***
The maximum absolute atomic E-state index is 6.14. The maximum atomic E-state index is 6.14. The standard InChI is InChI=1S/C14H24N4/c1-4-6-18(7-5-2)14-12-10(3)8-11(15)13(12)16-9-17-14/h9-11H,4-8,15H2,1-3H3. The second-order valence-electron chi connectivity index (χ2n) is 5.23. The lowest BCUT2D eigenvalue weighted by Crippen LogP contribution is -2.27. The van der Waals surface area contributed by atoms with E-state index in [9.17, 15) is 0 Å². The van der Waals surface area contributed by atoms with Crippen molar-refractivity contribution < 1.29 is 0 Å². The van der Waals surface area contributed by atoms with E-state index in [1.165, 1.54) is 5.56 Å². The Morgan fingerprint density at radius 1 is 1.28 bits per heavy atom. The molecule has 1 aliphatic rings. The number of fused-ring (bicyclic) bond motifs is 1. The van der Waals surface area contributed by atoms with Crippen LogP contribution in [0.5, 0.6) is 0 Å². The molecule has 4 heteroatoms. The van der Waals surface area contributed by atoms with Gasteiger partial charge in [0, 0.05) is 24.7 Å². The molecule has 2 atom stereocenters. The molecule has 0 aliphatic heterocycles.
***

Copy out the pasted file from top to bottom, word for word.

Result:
The maximum absolute atomic E-state index is 6.14. The maximum atomic E-state index is 6.14. The standard InChI is InChI=1S/C14H24N4/c1-4-6-18(7-5-2)14-12-10(3)8-11(15)13(12)16-9-17-14/h9-11H,4-8,15H2,1-3H3. The second-order valence-electron chi connectivity index (χ2n) is 5.23. The lowest BCUT2D eigenvalue weighted by Crippen LogP contribution is -2.27. The van der Waals surface area contributed by atoms with E-state index in [9.17, 15) is 0 Å². The van der Waals surface area contributed by atoms with Crippen molar-refractivity contribution < 1.29 is 0 Å². The van der Waals surface area contributed by atoms with E-state index in [1.165, 1.54) is 5.56 Å². The Morgan fingerprint density at radius 1 is 1.28 bits per heavy atom. The molecule has 1 aliphatic rings. The number of fused-ring (bicyclic) bond motifs is 1. The van der Waals surface area contributed by atoms with Crippen LogP contribution in [0.5, 0.6) is 0 Å². The molecule has 4 heteroatoms. The van der Waals surface area contributed by atoms with Gasteiger partial charge in [0, 0.05) is 24.7 Å². The molecule has 2 atom stereocenters. The molecule has 0 aliphatic heterocycles.